Those miracles that they talk about every day

—they’re not miracles at all, they’re just the natural order of things.

That’s the way it’s supposed to be. You’re supposed to thrive.


Chapter 1

The others began to leave the graveside, but Stephanie stayed behind, wanting a moment alone to say her final goodbye to the dear woman who had so lovingly raised her.

As she knelt beside her mother’s grave, the unsettling emptiness within her grew. More than ever before, Stephanie saw her life as a puzzle with too many missing pieces. She had no one to call family now besides her husband and children. Her father had passed away six years earlier, and she had no siblings, not even an aunt or an uncle—at least none that she knew of.

Again her mind entertained the possibility of finding her birth mother. Although the thought had become a familiar one over the years, out of respect for her parents, she’d never allowed it to develop into more than a persistent curiosity.

Having learned she was adopted at the age of ten, Stephanie was surprised by the news but not upset. She adored the two people she knew as Mom and Dad. At the time it had been impossible to imagine anyone else filling that role.

In fact it was a secret that Stephanie couldn’t wait to share with her friends at school. She’d played it up, telling her classmates simply that she had a secret—one she was only going to share with a select few.

The response of her classmates had surprised and disillusioned her. Her closest friends had been intrigued and full of questions initially, granting her celebrity status in their grade-school world. But as the news spread, other kids began to tease her—so much so, the hurtful comments still held a bitter sting. One boy had told everyone she’d been such an ugly baby that her “real” parents didn’t want her. Her friends rallied around her at the beginning, but as the months and years wore on, Stephanie became more and more of a loner.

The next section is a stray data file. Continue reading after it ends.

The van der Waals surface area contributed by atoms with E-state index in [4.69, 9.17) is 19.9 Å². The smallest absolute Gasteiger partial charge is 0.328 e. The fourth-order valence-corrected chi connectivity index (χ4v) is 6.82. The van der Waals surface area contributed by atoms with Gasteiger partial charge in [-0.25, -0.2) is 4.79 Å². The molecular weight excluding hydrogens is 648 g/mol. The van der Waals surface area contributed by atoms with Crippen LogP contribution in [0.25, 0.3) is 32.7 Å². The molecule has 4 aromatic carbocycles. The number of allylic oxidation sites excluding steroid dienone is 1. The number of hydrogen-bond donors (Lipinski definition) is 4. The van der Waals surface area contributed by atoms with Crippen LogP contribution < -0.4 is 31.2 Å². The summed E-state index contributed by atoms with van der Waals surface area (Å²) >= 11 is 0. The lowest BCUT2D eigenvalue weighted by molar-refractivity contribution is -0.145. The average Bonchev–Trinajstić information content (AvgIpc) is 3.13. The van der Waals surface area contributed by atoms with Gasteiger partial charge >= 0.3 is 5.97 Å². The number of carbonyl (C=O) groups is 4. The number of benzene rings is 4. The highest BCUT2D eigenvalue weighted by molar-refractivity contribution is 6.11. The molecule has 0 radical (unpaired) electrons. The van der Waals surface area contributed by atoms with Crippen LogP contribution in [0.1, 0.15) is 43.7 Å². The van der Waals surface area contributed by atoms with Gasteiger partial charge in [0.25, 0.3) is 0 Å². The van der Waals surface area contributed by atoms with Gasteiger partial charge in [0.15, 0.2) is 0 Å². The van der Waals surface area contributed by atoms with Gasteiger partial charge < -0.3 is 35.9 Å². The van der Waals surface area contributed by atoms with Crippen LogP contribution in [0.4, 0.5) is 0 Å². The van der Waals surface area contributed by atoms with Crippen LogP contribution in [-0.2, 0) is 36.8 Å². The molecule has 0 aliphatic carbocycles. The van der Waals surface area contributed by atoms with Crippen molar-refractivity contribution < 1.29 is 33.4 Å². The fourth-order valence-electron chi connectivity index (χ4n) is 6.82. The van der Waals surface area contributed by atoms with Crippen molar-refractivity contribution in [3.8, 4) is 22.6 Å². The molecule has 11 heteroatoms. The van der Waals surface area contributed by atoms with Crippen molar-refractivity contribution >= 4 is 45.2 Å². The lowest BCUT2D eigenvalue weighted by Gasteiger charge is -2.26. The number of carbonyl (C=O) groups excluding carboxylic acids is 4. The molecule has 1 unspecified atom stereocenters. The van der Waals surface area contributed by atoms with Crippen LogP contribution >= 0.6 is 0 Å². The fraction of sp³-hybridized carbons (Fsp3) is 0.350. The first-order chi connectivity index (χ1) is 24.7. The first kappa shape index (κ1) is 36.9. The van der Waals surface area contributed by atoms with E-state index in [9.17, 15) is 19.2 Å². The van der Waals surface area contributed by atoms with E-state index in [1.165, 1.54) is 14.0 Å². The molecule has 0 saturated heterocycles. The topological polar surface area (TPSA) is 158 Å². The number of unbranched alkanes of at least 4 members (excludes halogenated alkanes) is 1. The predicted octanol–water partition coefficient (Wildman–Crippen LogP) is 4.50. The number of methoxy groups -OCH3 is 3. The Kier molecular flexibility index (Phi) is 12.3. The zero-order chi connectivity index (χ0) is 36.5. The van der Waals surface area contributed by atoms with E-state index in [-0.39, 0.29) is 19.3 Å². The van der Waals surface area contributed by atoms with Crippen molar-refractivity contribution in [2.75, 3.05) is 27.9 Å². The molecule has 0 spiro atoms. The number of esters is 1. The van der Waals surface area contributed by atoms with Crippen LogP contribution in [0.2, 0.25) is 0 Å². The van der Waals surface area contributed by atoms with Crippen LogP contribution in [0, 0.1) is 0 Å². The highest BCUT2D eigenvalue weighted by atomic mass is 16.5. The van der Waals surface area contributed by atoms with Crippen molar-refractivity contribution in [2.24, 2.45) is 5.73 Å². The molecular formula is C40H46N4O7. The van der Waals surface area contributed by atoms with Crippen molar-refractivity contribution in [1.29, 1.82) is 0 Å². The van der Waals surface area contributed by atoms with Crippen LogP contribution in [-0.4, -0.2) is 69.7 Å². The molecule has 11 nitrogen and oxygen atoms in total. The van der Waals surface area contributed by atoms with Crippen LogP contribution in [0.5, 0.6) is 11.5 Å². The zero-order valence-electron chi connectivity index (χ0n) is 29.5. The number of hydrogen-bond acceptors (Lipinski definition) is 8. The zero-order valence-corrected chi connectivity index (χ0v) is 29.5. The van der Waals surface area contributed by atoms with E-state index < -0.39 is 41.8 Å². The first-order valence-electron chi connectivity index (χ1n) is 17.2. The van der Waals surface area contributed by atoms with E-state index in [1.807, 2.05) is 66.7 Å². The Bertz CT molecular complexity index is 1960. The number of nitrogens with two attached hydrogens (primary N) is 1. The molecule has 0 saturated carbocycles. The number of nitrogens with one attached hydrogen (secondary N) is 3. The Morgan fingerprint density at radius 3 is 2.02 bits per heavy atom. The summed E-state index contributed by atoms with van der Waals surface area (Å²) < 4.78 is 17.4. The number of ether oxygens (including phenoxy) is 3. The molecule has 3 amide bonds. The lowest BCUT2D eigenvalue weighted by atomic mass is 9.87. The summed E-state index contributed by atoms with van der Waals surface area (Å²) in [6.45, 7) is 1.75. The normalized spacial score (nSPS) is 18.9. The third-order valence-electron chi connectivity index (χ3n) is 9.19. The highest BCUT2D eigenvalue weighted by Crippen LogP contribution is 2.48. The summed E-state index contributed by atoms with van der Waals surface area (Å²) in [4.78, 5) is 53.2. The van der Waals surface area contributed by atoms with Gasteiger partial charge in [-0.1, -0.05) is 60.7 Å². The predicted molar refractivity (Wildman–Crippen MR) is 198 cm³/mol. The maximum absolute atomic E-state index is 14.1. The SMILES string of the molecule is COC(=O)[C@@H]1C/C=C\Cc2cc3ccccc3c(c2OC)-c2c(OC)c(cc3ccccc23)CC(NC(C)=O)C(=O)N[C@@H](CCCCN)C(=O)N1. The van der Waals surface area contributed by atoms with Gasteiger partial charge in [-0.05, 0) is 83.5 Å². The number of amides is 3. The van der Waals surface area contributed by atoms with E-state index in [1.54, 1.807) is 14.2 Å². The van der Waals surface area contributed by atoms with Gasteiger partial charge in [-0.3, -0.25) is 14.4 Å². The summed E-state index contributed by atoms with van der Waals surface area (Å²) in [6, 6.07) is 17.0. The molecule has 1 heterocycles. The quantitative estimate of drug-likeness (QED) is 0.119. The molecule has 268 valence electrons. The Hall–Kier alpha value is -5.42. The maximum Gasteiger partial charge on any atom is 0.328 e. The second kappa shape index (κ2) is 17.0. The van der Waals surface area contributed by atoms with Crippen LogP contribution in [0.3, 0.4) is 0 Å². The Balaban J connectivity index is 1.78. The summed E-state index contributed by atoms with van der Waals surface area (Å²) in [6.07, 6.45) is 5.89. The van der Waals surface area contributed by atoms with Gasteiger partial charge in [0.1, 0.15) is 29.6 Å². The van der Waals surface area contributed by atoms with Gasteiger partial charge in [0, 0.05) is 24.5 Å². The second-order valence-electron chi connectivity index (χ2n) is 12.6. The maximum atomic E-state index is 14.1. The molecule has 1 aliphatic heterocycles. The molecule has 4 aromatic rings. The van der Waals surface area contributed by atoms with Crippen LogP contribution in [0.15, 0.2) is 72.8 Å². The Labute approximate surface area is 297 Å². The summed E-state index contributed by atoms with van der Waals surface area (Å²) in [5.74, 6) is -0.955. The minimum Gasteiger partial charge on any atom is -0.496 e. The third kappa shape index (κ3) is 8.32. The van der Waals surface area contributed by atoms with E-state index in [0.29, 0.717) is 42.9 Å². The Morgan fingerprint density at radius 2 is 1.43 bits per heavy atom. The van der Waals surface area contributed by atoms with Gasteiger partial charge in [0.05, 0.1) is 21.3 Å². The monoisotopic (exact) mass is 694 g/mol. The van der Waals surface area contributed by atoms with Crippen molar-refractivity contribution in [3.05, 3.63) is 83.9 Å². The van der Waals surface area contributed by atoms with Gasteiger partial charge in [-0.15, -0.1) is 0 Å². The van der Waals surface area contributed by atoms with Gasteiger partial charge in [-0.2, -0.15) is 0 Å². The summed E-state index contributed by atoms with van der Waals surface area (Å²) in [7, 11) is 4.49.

On top of that were the differences between her and her parents that she began to notice and sometimes even resent. At twelve she hit a growth spurt and didn’t stop until she was sixteen. Quickly overtaking her five-foot-two mother, Stephanie even gained two inches on her father.

At sixteen she dyed her naturally blond hair an ebony black in a subconscious attempt to blend with her Italian parents, but the response of her peers made her feel like even more of an outcast.

Talking with her parents about it hadn’t been easy. When she inquired about her birth mother, they answered her questions briefly, but Stephanie couldn’t ignore the pained look on her mother’s face. When her mother excused herself and left the room, her father’s disapproving look made it clear that she was never to ask about it again.

She’d suffered immense guilt for having hurt her mother. Not only that but the information she’d received was minimal—her birth mother was young, unmarried, Catholic, and Italian. Stephanie vowed that day never to distress her mother again by asking about the woman who’d given birth to her. It would have to remain a mystery.

Despite her resolve, the questions continued to mount. She found herself looking for people who looked like her whenever she was in a shopping mall or an airport. She’d daydream, wondering what it would be like to have sisters or brothers, wondering if she was like them.